1790 Allen "Jentry", "Sam'l Jentry", Tyre "Jentry", and Samuel Gentry listed in Federal census for Spartanburgh County<4>.
Let us deal with these one by one. By 1790, Hezekiah and John Gentry, whom we can identify as sons of David-II Gentry, were living in Edgefield District. Richard Gentry was a veteran of the Revolutionary War whose record is contained in his application for military benefits. There is no information as to where he settled after the war, but by 1792 he had moved to Surry County, North Carolina, where he was married. In any case, Richard testified as to his birth in December 1755 in Lunenburg County, Virginia. This is almost twenty years before the oldest of Nathaniel's known sons so we consider him too old to be a member of Nathaniel's family. Nicholas Gentry, a son of Nicholas Gentry of Surry County, North Carolina, had moved to Tennessee.
Allen Gentry, a younger Nicholas Gentry, and one of the two Samuel Gentrys can be accounted for as one family. From an 1801 deed in Surry County, North Carolina, we find that "Allen Gentry, Nicholas Gentry, Jeremiah Gentry and Samuel Gentry, joint heirs of Samuel Gentry, dec'd, of the State of South Carolina" disposed of 400 acres of land owned by their father in North Carolina. Allen Gentry and "Samuel Gentry" of the 1790 census represent one of these sons and the balance of the family just prior to Samuel's death. We shall refer to this Samuel as "Samuel Gentry the Elder". The Nicholas who was called for jury duty is also assumed to be one of these sons.
We are left with two Gentrys for whom we have not yet accounted. The Samuel who was listed in the census as "Sam'l Jentry" is believed to be a brother of the 1779 Nicholas, a son of Nicholas Gentry of North Carolina. We shall refer to this Samuel as "Samuel Gentry the Younger". The census listing for this family included in addition to Samuel, two males older than 16, two males younger than 16, and five females, one of whom is assumed to have been Samuel's spouse, Frances. It seems obvious that this family was one that paralleled Nathaniel's in age and none of them could be considered as part of the latter's family.
Finally, we are left with "Tyre Jentry", with the only reference to him within the district being the census report. For years there has been controversy and uncertainty as to the actual spelling of this individual's first name in the census, and it is commonly reported as "Tigak". Close examination of the original census report shows the name to be ink-smeared and probably over-written by the census taker. Digital manipulation of copies of the original are consistent with the possibility that the name was actually "Tyre" or "Tyree". Descendants of a Tyre Gentry family that lived in Franklin County, Georgia between 1800 and 1805, and subsequently moved to Tennessee and Arkansas are satisfied that this represents the first reference to their ancestor. [For further details relating to this identification, and for more information about Tyre's family, readers are referred to an article by Tom J. Gentry in a previous issue of the Gentry Journal<9>.]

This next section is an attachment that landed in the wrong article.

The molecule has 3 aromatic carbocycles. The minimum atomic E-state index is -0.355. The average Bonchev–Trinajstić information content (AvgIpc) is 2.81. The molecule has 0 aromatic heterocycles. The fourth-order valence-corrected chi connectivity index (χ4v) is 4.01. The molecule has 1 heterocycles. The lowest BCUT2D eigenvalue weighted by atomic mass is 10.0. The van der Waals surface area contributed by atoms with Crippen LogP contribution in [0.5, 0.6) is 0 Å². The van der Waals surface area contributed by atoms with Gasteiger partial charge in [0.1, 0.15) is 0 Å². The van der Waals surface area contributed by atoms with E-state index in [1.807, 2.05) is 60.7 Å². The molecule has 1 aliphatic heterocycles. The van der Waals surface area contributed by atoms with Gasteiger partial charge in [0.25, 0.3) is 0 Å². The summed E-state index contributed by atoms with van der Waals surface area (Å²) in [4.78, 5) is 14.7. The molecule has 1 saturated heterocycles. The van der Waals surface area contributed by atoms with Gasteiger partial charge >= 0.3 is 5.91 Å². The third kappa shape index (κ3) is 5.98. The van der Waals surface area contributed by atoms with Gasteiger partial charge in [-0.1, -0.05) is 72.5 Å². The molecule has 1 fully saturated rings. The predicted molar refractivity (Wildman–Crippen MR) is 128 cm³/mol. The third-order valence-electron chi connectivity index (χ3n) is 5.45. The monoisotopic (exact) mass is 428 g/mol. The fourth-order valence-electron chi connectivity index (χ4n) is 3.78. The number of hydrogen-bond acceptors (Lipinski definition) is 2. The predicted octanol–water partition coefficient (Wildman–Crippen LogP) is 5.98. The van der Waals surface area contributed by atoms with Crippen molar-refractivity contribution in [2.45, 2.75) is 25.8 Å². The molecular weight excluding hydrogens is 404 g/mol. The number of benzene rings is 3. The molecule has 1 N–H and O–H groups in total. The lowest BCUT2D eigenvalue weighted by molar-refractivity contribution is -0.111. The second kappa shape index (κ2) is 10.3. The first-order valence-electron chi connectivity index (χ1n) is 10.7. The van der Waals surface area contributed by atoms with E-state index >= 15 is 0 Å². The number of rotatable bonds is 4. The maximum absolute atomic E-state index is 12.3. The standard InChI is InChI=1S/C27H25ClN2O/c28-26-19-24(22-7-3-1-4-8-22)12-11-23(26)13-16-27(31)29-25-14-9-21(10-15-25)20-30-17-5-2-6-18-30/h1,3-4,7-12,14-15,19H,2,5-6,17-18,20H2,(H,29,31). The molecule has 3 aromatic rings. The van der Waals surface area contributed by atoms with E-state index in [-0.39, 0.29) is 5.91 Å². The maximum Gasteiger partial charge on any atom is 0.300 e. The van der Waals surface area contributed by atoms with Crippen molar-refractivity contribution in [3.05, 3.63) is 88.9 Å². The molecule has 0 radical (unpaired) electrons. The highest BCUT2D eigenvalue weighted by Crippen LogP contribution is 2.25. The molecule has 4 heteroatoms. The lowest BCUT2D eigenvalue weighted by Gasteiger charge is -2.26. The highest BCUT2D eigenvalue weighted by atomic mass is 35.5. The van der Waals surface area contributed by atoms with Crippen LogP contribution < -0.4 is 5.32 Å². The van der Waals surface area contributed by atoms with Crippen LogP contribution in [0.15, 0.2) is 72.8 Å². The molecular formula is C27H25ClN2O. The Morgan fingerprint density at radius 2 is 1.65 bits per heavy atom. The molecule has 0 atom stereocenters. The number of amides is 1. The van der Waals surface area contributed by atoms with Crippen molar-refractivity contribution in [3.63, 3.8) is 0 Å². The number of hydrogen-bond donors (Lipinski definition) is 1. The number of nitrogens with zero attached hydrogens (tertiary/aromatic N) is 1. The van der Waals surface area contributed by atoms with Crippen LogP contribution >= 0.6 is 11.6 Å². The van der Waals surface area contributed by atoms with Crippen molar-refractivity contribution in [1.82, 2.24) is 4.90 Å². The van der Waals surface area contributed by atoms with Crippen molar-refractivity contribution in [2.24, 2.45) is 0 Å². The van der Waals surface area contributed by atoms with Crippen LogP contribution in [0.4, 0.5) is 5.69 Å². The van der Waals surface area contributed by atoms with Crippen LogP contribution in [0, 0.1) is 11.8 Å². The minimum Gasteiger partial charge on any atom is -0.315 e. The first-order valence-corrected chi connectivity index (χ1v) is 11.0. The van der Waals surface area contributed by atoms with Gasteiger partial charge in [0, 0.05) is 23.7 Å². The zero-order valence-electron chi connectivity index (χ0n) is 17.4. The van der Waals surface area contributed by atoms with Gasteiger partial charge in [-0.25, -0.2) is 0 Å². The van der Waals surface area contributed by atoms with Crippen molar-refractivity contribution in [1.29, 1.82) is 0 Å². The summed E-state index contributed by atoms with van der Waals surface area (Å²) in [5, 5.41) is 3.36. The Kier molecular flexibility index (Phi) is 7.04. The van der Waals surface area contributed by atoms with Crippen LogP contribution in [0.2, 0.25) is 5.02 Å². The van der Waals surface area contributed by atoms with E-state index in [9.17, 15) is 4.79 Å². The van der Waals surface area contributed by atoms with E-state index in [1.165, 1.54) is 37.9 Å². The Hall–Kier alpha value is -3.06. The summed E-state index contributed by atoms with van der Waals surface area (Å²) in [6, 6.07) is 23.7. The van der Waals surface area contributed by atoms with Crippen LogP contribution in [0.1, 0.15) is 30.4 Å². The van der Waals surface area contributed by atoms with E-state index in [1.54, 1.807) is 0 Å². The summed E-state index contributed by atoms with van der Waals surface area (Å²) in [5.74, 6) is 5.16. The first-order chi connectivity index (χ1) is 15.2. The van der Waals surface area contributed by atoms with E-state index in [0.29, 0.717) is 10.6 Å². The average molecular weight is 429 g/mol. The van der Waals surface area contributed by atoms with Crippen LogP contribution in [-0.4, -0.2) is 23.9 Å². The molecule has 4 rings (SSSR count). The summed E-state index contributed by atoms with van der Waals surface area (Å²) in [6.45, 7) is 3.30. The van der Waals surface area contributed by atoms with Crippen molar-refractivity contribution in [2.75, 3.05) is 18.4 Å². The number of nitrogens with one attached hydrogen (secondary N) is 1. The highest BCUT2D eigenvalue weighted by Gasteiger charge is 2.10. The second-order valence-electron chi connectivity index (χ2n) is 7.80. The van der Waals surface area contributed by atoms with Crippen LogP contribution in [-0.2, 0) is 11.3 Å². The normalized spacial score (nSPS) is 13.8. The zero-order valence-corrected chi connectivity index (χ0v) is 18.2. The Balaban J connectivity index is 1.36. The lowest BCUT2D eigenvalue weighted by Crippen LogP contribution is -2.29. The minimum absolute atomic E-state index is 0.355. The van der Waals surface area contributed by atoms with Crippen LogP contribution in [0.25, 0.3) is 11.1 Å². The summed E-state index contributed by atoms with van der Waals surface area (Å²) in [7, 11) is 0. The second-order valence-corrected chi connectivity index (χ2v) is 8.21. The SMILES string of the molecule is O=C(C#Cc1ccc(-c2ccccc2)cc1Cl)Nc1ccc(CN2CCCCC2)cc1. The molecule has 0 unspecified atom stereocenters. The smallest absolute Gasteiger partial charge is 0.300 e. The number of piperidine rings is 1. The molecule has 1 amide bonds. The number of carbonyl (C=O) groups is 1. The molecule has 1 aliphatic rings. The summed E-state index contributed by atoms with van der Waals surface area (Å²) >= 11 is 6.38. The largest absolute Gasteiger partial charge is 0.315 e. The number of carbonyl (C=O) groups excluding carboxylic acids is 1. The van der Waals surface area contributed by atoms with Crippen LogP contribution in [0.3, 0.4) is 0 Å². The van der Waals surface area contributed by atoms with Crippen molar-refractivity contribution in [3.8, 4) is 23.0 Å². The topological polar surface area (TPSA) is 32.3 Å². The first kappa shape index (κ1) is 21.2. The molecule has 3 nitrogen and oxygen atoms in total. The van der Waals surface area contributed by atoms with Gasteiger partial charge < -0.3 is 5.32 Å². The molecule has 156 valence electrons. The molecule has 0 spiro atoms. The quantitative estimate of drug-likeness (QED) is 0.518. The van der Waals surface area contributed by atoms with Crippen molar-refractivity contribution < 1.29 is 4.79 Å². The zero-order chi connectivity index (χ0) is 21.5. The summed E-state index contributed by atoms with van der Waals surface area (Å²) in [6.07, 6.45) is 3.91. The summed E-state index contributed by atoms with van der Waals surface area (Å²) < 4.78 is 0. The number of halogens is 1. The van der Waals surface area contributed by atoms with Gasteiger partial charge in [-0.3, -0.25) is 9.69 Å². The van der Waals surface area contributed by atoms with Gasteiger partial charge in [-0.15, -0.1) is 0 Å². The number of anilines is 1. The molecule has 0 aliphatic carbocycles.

The census reports for this family, a husband (Tyre) and wife, one son less than sixteen years of age, and a second female<4>. This is certainly consistent with known family facts which include:
The remaining 1790 census returns in South Carolina involving Gentrys were for Edgefield
and Pendleton Counties. All of these involved other members of the family of David-II. Sons of
David in the census included "Hez'h Jentrey" (Hezekiah), "John Jentrey", "Simon Jentrey", and
"Cane Gentrey" (Allen Cain) in Edgefield County, and David Gentry Jr. in Pendleton County.
Two sons of Hezekiah, Robert and Reynolds and one son of Cain, ("Jon' Gentry") were also
listed in Edgefield County. Across the Savannah River in Wilkes County, Georgia, tax lists for
1790 add the names of two other sons of David Sr. living there, namely Elisha and Elijah. None
of these are possible additions to Nathaniel's family.
From the facts printed above we can propose a preliminary outline of Nathaniel Gentry's family.
South Carolina Clues as to Identity of Nathaniel Gentry's Sons
The children listed above represent what little we know about Nathaniel's family while he was living in South Carolina and before he moved to Kentucky. We have proposed Tyre as a son of Nathaniel and specifically the oldest son. The 1790 census report leaves us with at least four other sons to be identified. The oldest of these, born before 1774, undoubtedly accompanied Nathaniel to Pulaski County, Kentucky. We will discuss his family in more detail below, but for the moment it is sufficient to say that he appears to have had at least two children and perhaps three by 1794. If this son was living with Nathaniel in 1791, surely he would have been married at the time and have had his wife living with him. In addition it is possible the oldest of these sons had been born by 1791, replacing one of Nathaniel's sons in the census listing. For this reason we have included this wife in the listing for Nathaniel's family above. In Spartanburg County records there is a brief reference to a Matthew Gentry who was a defendant in the county court in 1796. His name appeared twice in relation to that case, confirming the name of the individual involved<8c,d>. He was nowhere mentioned again. Certainly, later Spartanburg District records indicate that he was not a part of Samuel Gentry the Younger's household. We suggest that Matthew was Nathaniel's second son and that he was born about 1768 to 1770.